Hey there, time traveller!
This article was published 28/8/2012 (1428 days ago), so information in it may no longer be current.
TORONTO -- Two of Canada's biggest banks surprised analysts Tuesday with stronger-than-expected third-quarter earnings and dividend boosts.
But the earnings increase at the Bank of Montreal (TSX:BMO) was largely due to gains at its U.S. operations and a decline in provision for credit losses, while at Scotiabank (TSX:BNS), the sale of its Toronto headquarters accounted for the lion's share of double-digit growth.
The first two Canadian banks to report third-quarter earnings -- the rest release results Thursday -- have also beat expectations because analysts aren't looking for much growth in the current global economic climate.
And while Canadian banks have outperformed their peers during this period of uncertainty, investors should brace themselves for relatively slow growth ahead, as the global economy continues to lurch along, said Craig Fehr, Canadian markets specialist at Edward Jones in St. Louis.
"What you see is they beat the numbers, (but) expectations were relatively subdued," he said.
"If you look at year-on-year growth, it's around the lowest levels that we have seen from them in some time."
BMO raised its quarterly dividend for the first time since 2007 -- a bump of two cents to 72 cents per share -- as it posted a 37 per cent increase in profits.
"This was much sooner than we had been anticipating," said Barclays Capital analyst John Aiken.
Scotiabank lifted its dividend by two cents to 57 cents per share while its profits grew by 57 per cent -- helped by a $614-million after-tax gain from the sale of its downtown Toronto headquarters, Scotia Plaza. Scotia also boosted its dividend in March.
Net income at BMO was $970 million or $1.42 per share, an increase from $708 million, or $1.09 per share, a year earlier. On an adjusted basis, earnings of $1.01 billion, or $1.49 per share, beat analyst expectations by 10 cents a share. The results were largely boosted by a 34 per cent jump at its U.S. operations, as well as from a $129-million decline in adjusted provisions for credit losses to $116 million.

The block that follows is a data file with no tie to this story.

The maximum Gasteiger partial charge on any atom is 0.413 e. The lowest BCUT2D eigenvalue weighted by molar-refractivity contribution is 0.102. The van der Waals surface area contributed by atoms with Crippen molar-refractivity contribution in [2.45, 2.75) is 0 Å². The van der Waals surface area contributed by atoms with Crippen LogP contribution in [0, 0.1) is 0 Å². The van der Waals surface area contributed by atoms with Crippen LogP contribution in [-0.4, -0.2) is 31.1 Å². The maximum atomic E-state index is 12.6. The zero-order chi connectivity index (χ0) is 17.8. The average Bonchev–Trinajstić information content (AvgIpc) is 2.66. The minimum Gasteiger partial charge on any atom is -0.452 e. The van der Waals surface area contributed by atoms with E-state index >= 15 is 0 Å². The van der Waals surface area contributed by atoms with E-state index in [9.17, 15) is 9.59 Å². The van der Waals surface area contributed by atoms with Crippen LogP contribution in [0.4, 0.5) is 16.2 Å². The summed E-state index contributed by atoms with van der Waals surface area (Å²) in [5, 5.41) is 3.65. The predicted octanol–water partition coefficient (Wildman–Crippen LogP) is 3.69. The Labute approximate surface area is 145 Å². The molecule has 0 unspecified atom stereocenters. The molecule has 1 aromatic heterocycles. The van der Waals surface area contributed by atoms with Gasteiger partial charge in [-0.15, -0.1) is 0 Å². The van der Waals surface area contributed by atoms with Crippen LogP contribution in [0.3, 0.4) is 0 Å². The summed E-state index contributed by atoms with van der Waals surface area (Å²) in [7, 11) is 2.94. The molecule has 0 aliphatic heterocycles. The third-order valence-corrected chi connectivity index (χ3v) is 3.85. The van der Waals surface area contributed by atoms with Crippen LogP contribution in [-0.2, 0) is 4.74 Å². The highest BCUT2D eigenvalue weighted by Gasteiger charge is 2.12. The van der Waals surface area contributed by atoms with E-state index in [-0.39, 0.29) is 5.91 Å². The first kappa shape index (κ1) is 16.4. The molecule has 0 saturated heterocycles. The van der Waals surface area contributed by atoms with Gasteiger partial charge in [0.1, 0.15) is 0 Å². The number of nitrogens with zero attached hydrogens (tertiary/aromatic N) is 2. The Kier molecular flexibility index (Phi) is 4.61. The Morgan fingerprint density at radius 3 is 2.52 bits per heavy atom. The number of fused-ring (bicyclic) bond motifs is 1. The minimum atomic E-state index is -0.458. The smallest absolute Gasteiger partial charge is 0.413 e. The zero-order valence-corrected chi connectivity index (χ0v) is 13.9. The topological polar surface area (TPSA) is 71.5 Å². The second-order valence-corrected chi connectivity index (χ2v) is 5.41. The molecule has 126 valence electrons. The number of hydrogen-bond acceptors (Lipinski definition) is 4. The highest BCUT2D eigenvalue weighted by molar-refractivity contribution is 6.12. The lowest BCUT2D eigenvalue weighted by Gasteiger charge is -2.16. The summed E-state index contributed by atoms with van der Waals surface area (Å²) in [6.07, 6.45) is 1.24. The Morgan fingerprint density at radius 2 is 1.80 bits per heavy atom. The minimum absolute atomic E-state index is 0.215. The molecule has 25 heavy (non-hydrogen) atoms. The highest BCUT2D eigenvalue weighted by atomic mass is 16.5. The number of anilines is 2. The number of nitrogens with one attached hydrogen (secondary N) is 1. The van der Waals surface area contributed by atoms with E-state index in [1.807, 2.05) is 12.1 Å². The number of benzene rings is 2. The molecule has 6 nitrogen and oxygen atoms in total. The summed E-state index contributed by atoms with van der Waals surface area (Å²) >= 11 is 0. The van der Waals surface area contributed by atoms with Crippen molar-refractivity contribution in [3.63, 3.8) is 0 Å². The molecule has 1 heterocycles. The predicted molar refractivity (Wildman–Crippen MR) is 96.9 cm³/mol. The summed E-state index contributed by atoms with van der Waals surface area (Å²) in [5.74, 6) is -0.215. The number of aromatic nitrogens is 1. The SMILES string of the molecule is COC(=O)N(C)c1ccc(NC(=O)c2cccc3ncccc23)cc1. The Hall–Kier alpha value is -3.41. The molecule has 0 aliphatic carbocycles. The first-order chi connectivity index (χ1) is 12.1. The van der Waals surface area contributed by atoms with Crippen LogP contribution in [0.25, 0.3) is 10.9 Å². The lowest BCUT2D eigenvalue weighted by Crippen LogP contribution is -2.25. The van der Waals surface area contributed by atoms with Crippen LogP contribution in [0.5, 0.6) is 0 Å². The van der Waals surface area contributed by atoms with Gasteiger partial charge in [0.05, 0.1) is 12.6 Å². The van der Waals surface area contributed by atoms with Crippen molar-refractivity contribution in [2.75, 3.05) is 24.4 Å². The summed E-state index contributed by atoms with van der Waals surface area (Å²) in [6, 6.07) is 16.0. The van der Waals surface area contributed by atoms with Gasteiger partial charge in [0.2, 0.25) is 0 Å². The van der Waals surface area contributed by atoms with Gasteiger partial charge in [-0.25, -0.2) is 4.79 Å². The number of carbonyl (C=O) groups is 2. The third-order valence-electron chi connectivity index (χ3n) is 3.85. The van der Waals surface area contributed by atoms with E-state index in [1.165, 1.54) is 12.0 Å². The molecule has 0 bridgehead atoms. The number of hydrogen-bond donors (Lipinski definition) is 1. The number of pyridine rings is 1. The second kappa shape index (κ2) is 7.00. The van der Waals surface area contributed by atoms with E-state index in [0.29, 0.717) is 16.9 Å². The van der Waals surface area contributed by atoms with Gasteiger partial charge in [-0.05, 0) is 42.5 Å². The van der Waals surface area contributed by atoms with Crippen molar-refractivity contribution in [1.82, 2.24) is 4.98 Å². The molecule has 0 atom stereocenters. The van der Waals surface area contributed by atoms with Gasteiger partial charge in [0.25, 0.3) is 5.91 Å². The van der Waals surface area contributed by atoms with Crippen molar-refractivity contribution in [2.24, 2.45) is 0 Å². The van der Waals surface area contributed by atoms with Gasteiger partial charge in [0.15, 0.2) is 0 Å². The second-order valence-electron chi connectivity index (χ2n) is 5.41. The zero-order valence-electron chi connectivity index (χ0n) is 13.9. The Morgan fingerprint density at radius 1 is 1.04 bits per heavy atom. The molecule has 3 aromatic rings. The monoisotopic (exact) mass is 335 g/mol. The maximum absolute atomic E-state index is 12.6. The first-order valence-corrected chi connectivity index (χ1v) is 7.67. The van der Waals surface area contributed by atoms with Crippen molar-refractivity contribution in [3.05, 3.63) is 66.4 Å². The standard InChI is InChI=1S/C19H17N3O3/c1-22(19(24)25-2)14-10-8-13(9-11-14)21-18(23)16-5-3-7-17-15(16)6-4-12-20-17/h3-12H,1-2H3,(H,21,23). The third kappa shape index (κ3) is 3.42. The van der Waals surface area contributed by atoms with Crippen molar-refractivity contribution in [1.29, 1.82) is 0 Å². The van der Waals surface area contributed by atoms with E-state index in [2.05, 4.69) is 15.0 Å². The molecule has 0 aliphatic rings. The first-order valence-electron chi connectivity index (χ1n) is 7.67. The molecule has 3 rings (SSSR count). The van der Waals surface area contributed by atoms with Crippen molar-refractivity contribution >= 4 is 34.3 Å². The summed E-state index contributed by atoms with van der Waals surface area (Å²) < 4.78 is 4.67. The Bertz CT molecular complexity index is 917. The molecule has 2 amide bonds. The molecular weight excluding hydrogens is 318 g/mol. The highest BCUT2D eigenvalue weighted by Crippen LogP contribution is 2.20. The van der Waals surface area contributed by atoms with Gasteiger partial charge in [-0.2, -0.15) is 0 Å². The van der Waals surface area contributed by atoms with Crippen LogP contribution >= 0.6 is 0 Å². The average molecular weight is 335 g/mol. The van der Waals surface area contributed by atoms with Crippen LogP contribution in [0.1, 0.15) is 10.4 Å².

Revenue increased to $3.88 billion from $3.32 billion.
At Scotiabank, net income came in at $2.05 billion, or $1.69 per share, up from $1.3 billion, or $1.10 per share, a year ago. Scotiabank's adjusted income was $1.22 per share, while analysts had expected earnings of $1.19 per share.
Revenue increased to $5.51 billion from $4.3 billion.
While much of BMO's improvement came from its decreased provisions for bad loans, Scotiabank, which recently conducted a review of potential fallout from the debt crisis in Europe, decided to set aside more money for bad loans in case the crisis spreads.
Scotia's PCLs increased to $402 million, up $152 million from a year earlier.
"We've done a series of stress tests over a long period of time now in various forms and concluded that there's a possibility that there could be an impact of contagion and that contagion would have an impact on the various business lines," said Rob Pitfield, Scotia's chief risk officer.
The slower economic environment has left the banks to compete fiercely to attract new mortgage customers and other new loans as the consumer-lending market tightens.
Frank Techar, BMO president and CEO for personal and commercial banking Canada, said competitive pressures continue to impact the company's bottom line. "We saw one element of our margin compression this quarter was the competitive dynamic, and our expectation is that that's going to continue, but I'm not seeing an acceleration of that, or at least we didn't in Q3."
Scotiabank was expected to perform better than most of its peers because of its international operations.
-- The Canadian Press